Consider local effects of cutting government

By Art Warner, Guest Columnist

Some years ago Brook Benton, a popular singer and composer, wrote a song that included these words: “I got what I wanted, but I lost what I had.” That phrase came to mind recently while considering some of the comments that are being made, both pro and con, regarding reducing, or eliminating, government spending.

While many people would welcome having a few more dollars in their pockets by cutting government programs, we must be prepared to say which spending should be cut, and which taxes should remain in place. We must also be willing to live with the results of our choices.

Consider the following example of a local large-scale employer, with 570 employees.

In its 2011 annual report, Unity Family Healthcare (which operates St. Gabriel’s Hospital, St. Camillus Place, Alverna Apartments and the Albany Medical Center) shows that it received $69.869 million in revenue, and that over half of that amount (56 percent) came from government sources. During that same year, the report shows expenses of $69.555 million, with over half of those expenses (55.3 percent) paid as salaries and benefits.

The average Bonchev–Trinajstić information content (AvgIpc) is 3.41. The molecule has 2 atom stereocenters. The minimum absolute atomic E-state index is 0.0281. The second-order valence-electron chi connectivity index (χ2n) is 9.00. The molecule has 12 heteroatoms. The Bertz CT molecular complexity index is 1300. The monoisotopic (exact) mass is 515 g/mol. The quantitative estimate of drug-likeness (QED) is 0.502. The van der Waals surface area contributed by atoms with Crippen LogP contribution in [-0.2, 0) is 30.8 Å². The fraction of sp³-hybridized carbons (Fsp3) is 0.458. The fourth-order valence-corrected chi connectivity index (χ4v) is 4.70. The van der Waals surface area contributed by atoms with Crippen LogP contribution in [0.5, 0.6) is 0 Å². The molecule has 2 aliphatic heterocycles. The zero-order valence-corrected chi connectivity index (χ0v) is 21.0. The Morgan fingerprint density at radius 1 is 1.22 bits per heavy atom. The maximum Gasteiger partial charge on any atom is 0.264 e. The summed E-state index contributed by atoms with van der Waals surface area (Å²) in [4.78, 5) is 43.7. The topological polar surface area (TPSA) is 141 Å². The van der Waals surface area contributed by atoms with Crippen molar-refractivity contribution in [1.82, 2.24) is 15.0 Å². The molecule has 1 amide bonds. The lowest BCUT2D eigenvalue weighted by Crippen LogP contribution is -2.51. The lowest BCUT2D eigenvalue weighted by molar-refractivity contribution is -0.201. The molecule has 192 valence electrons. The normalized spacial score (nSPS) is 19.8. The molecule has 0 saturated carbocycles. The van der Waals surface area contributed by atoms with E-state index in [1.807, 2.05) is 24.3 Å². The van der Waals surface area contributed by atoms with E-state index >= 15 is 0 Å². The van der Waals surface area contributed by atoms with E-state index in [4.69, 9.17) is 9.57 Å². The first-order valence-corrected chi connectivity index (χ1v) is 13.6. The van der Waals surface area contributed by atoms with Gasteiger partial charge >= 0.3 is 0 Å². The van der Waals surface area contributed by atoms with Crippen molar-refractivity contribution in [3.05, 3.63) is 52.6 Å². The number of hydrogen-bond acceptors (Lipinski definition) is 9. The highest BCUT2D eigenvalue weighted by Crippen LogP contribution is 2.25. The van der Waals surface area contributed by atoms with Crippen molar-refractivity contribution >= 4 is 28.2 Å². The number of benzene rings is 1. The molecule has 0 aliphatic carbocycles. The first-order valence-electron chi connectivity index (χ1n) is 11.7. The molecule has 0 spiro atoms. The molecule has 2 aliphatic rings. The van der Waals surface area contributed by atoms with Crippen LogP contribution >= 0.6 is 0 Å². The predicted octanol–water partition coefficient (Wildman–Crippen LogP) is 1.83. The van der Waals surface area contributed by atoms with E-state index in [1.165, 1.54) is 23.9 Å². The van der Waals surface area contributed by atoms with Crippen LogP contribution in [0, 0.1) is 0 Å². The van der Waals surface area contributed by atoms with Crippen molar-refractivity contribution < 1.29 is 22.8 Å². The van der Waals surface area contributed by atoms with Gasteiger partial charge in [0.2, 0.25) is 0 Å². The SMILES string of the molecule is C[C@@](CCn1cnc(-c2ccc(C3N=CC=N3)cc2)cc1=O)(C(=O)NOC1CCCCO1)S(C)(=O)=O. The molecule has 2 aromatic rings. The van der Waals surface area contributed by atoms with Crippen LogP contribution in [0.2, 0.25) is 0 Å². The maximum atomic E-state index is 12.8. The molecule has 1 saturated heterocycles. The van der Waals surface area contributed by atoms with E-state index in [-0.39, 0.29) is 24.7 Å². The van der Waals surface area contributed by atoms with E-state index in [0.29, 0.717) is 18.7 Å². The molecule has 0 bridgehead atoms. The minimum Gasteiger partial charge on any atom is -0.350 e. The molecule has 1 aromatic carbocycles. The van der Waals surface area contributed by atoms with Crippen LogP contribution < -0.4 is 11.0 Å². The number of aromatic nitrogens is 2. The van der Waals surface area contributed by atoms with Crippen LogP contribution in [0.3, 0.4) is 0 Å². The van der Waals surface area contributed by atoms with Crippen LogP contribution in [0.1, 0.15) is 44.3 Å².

It is quite obvious that if we eliminate the government funding which provides over half of the income that is now going to Unity Family Healthcare (UFH), some of our local health care and housing facilities are going to close. It is equally obvious that a significant number of our relatives, friends and neighbors who work in those facilities will lose their jobs. What will those workers do to pay their bills? What impact will it have on local merchants, churches, civic groups  and our community in general to lose over $30 million in spending power?

The annual report also shows that St. Gabriel’s Hospital had: 1,419 patients admitted; 189 deliveries; 1,915 surgeries; and 9,921 emergency room visits. Who will provide those services if UFH and the doctors who treat those patients lose government funding? Who will operate St. Gabriel’s Home Care and Hospice, or St. Camillus Place, or Alverna Apartments or the Albany Medical Center? How far will people in this area have to travel to get comparable services and at what cost?

There is no doubt that there are ways to reduce or eliminate certain governmental expenses. However, the steps needed to make that happen must be taken only after reasonable discussion and consideration, including a detailed cost/benefit analysis.

If we fail to use a targeted method to examine and reduce spending, and simply use a “shoot from the hip” approach for cutting taxes, we may find ourselves singing, “I got what I wanted, but I lost what I had.”

Art Warner is a resident of Little Falls.